William Hurt, the Oscar-winning actor best known for his quietly commanding performances in “Body Heat,” “Kiss of the Spider Woman,” “Children of a Lesser God” and “Broadcast News,” died Sunday.
He was a few days shy of his 72nd birthday.
Hurt’s son Will told The Associated Press that his father died of natural causes surrounded by family.
In a Hollywood career that spanned more than four decades, Hurt deftly alternated between starring and supporting roles. He was nominated for four Academy Awards, winning in 1986 for his performance as a gay prisoner in “Kiss of the Spider Woman.”
In recent years, Hurt introduced himself to a new generation of viewers as U.S. government official Thaddeus Ross in five Marvel Cinematic Universe movies, including the 2021 spy thriller “Black Widow.”
Hurt was capable of making a big impression even with a small part. He was particularly memorable as a sinister mob boss in David Cronenberg’s “A History of Violence” — a roughly 10-minute cameo that earned him an Oscar nod for best supporting actor.
Hurt was born March 20, 1950, in Washington, D.C. He got his start in stage repertory companies before he made his feature debut in Ken Russell’s sci-fi horror film “Altered States,” released in 1980.
The decade that followed proved to be particularly fruitful for the tall and subtly authoritative performer. He shot to leading man status with his turn in Lawrence Kasdan’s erotic neo-noir thriller “Body Heat” (1981), burning up the screen alongside Kathleen Turner.
He again teamed up with Kasdan two years later in the reunion dramedy “The Big Chill,” standing out in a crowded ensemble as an emotionally scarred Vietnam War veteran and drug dealer.
Héctor Babenco’s “Kiss of the Spider Woman” brought Hurt some of the most significant accolades and glowing reviews of his career. He played Luis Alberto Molina, who shares a Brazilian prison cell with Raúl Juliá’s leftist activist.
Hurt’s performance earned him the best actor Oscar as well as equivalent prizes from the British Academy of Film and Television Arts (BAFTA) and the National Board of Review.
“I am very proud to be an actor,” Hurt said in his acceptance speech at the 58th Academy Awards.
He was nominated for an Oscar a year later for his leading role in the romantic drama “Children of a Lesser God,” co-starring with Marlee Matlin. (He lost the Oscar to Paul Newman for Martin Scorsese’s “The Color of Money.”)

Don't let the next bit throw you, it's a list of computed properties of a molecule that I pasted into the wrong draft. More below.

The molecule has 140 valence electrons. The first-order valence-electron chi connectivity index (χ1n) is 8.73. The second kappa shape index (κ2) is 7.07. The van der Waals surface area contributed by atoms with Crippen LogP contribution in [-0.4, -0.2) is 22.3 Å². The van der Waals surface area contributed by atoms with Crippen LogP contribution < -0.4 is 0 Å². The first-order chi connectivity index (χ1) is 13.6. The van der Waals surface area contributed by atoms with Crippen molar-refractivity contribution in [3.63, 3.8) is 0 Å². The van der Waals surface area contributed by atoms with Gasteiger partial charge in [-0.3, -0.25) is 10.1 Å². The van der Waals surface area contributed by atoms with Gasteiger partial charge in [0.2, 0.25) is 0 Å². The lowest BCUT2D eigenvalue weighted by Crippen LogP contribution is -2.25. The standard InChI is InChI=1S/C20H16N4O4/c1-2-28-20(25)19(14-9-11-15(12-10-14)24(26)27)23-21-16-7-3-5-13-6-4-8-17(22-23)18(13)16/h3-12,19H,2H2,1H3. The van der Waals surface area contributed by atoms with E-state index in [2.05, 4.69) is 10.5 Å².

Hurt received a third consecutive Oscar nomination as the charming and charismatic but intellectually limited TV news anchorman Tom Grunick in James L. Brooks’ beloved romantic comedy “Broadcast News.”
Time magazine critic Richard Corliss praised Hurt for “never standing safely outside his character, always allowing Tom to find the humor in his too-rapid success, locating a dimness behind his eyes when Tom is asked a tough question — and for Tom, poor soulless sensation-to-be, all questions are tough ones.”
Albert Brooks, who co-starred with Hurt in “Broadcast News,” mourned his passing in a tweet Sunday. “He will be greatly missed,” Brooks said in part.
Hurt collaborated with Kasdan again for the popular comedy “The Accidental Tourist” (1988). He worked at a steady clip in the 1990s, appearing in Wim Wenders’ “Until the End of the World” (1991), Alex Proyas’ “Dark City” (1998) and various under-the-radar productions.
In that era, Hurt seemed to refashion himself as a character actor who did not necessarily need to dominate the multiplex marquee.
“It’s difficult to say whether other factors, like Mr. Hurt’s personal life or reports that he is difficult to work with, have contributed to his low screen profile in the 1990s so far,” the New York Times reporter Anita Gates wrote in a 1994 profile.
“In person, Mr. Hurt doesn’t seem hostile,” Gates went on to write. “He smiles, is polite and even gives an occasional playful answer.” (The New Yorker, for its part, called him “notoriously temperamental.”)
Hurt’s reputation was damaged when his “Children of a Lesser God” co-star and former girlfriend Matlin, in her 2010 memoir, “I’ll Scream Later,” accused him of physical, sexual and emotional abuse during their two-year relationship.
In a statement at the time the allegations were made public, Hurt said in part: “My own recollection is that we both apologized and both did a great deal to heal our lives.”
Matlin’s publicist did not immediately respond to a request for comment Sunday.
Hurt was comparatively more high-profile in the 2000s, appearing in Steven Spielberg’s “A.I. Artificial Intelligence” (2001), M. Night Shyamalan’s “The Village” (2004), Cronenberg’s “A History of Violence” (2005) and Sean Penn’s “Into the Wild” (2007).
“Hurt has done a lot of good acting in a lot of intriguing roles,” Roger Ebert wrote in September 2005, “but during his brief screen time in ‘A History of Violence’ he sounds notes we have not heard before.”
Hurt occassionally showed up on television, including the second season of the FX series “Damages” and Amazon’s “Goliath.” He also portrayed the former Treasury Secretary Hank Paulson in the HBO financial crisis film “Too Big to Fail,” which aired in 2011.